he Museum (www.operaduomo.firenze.it
) was inaugurated on the 3rd May 1891 when, as a result of an artistic and historiographic reassessment of 15th century sculpture, and the newly growing positivist interest for the opulent archive of the Opera, the idea was developed of a space to contain and exhibit the works of art removed over the centuries from the façade of the Cathedral, Giotto’s Campanile and from the Baptistry of San Giovanni. The collection boasts masterpieces that range from the 14th to the end of the 16th centuries, and is characterised by the fact it is forced to expand continually as the result of the impossibility of conserving many other monuments in the open air where they are exposed to atmospheric pollution. The creation of the Museum does in fact bear witness to the extensive commitment expressed by the Opera in conserving and enhancing the artistic patrimony which has been formed over the centuries within the area occupied by S.Maria del Fiore.
n 1688 on the occasion of the sumptuous marriage ceremony of his son Ferdinando to Violante of Bavaria, Cosimo III had the two splendid choirs of Luca Della Robbia (1431/1438) and Donatello (1433/1439 dismantled from the Duomo in order to substitute them with two others made of wood which were more capacious, and also because the taste of the period judged the totally classic grace of those masterpieces of the Renaissance outmoded. From that time on the two works of art remained in storage until when, in the second half of the 19th century, the Italian state authorities suggested reconstructing them in the National Museum of the Bargello. The Opera then decided instead to design its own museum space so as to restore the two masterpieces of the early Florentine 15th century for the public to admire. The promoter of this idea was Giovanni degli Alessandri, representative of the Opera and director of the Gallerie Fiorentine, whose main regret was that it had not been possible to exhibit the two choirs by Luca della Robbia and Donatello in a space within the Opera, seeing them instead removed in 1822 to the Uffizi and then, in 1970, to the Bargello.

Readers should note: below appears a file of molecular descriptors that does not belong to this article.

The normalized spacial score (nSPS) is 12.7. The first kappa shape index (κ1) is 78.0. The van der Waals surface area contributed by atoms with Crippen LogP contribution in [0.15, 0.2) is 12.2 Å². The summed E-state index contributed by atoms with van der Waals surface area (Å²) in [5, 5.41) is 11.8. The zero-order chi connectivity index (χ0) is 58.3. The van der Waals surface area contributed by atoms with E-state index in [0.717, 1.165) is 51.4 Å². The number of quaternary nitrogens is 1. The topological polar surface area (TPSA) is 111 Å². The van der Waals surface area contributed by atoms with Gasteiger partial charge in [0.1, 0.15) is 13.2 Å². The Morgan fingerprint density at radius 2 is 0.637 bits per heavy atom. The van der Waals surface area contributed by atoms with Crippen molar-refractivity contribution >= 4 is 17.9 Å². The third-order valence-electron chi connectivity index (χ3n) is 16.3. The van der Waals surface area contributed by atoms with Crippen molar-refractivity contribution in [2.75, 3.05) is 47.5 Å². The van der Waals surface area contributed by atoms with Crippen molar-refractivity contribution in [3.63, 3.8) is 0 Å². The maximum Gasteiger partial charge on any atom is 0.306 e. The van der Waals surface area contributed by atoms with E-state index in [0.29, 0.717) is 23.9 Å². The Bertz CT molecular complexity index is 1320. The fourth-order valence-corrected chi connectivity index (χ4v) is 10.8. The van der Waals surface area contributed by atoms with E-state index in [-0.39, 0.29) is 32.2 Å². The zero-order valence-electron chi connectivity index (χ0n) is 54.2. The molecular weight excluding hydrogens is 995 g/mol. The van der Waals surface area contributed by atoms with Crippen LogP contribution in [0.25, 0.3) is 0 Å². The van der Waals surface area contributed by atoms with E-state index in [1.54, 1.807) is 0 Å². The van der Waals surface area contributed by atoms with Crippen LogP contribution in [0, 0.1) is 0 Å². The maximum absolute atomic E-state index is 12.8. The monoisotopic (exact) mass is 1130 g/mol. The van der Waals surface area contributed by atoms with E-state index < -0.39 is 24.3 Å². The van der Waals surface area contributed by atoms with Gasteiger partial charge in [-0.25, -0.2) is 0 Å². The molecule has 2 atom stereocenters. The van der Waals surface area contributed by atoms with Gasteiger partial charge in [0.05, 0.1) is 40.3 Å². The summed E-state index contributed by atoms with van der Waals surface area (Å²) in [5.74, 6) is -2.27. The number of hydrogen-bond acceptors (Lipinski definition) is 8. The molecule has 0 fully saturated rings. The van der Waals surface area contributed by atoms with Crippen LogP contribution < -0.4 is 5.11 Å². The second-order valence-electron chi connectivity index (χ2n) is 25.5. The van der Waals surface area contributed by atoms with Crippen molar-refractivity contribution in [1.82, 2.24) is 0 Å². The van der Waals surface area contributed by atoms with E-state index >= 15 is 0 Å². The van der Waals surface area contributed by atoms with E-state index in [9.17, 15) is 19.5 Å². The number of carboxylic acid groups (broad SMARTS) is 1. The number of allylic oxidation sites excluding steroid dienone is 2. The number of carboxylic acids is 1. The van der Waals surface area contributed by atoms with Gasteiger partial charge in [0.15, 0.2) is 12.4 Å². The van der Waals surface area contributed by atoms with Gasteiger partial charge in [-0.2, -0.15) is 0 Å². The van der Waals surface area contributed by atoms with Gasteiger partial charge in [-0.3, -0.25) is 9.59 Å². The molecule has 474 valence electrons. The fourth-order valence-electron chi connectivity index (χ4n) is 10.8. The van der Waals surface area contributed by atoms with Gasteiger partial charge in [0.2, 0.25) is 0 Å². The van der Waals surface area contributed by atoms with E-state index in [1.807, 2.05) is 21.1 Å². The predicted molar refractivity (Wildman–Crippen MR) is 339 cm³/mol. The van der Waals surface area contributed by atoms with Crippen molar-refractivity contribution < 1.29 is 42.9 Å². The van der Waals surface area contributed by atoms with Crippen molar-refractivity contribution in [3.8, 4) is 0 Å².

The Museum was built in a place where, ever since the middle of the 15th century, the courts and the workshops of the Opera had been located, and where the greatest of Florentine artists, from Brunelleschi to Donatello and Michelangelo, had designed and created their masterpieces. All those works of art which over the centuries had been removed from the monumental structure because they no longer complied with the aesthetic criteria of the time, found a home, along with the two choirs and the entire decorative content of Arnolfo’s unfinished facade of the Duomo which Francesco de' Medici, believing it to be antiquated, had taken down in 1587.
The Opera was also, for both aesthetic and environmental reasons, forced to offer protection to other masterpieces, such as the decorative elements on Giotto’s Campanile, substituting them with copies. The flood of 1966 caused damage to Donatello’s wooden statue of Mary Magdalen in the Baptistry, as well as Lorenzo Ghiberti’s Paradise Gate which, following the necessary restoration, are now exhibited in the safety of the Opera Museum. The most famous work of art in the Museum is Michelangelo’s Pietà which he had sculpted for his own tomb. It was in the Duomo up until 1980, but was in that year removed to form part of the Museum’s collection.
Today, 114 years from its foundation, the Museum of the Opera di S. Maria del Fiore contains one of the most prestigious collections of medieval and Renaissance sculpture and the most important nucleus in Florence of works of art based on sacred subjects.